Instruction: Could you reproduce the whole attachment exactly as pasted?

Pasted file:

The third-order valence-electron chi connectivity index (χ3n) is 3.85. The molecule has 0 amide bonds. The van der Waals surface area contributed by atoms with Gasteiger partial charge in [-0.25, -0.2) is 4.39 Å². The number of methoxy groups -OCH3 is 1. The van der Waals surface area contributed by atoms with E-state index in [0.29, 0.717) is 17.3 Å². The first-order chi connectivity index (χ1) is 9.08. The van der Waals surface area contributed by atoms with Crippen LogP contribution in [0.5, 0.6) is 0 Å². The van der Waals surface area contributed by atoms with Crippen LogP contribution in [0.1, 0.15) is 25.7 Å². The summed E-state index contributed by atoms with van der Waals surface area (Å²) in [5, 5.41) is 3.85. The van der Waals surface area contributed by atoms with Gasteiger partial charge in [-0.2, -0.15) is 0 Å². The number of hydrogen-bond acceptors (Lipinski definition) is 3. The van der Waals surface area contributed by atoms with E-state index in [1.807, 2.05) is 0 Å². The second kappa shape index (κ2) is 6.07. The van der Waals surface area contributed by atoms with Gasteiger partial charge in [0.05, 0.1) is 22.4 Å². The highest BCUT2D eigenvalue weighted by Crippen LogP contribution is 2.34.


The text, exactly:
The third-order valence-electron chi connectivity index (χ3n) is 3.85. The molecule has 0 amide bonds. The van der Waals surface area contributed by atoms with Gasteiger partial charge in [-0.25, -0.2) is 4.39 Å². The number of methoxy groups -OCH3 is 1. The van der Waals surface area contributed by atoms with E-state index in [0.29, 0.717) is 17.3 Å². The first-order chi connectivity index (χ1) is 9.08. The van der Waals surface area contributed by atoms with Crippen LogP contribution in [0.5, 0.6) is 0 Å². The van der Waals surface area contributed by atoms with Crippen LogP contribution in [0.1, 0.15) is 25.7 Å². The summed E-state index contributed by atoms with van der Waals surface area (Å²) in [5, 5.41) is 3.85. The van der Waals surface area contributed by atoms with Gasteiger partial charge in [-0.2, -0.15) is 0 Å². The number of hydrogen-bond acceptors (Lipinski definition) is 3. The van der Waals surface area contributed by atoms with E-state index in [1.807, 2.05) is 0 Å². The second kappa shape index (κ2) is 6.07. The van der Waals surface area contributed by atoms with Gasteiger partial charge in [0.05, 0.1) is 22.4 Å². The highest BCUT2D eigenvalue weighted by Crippen LogP contribution is 2.34.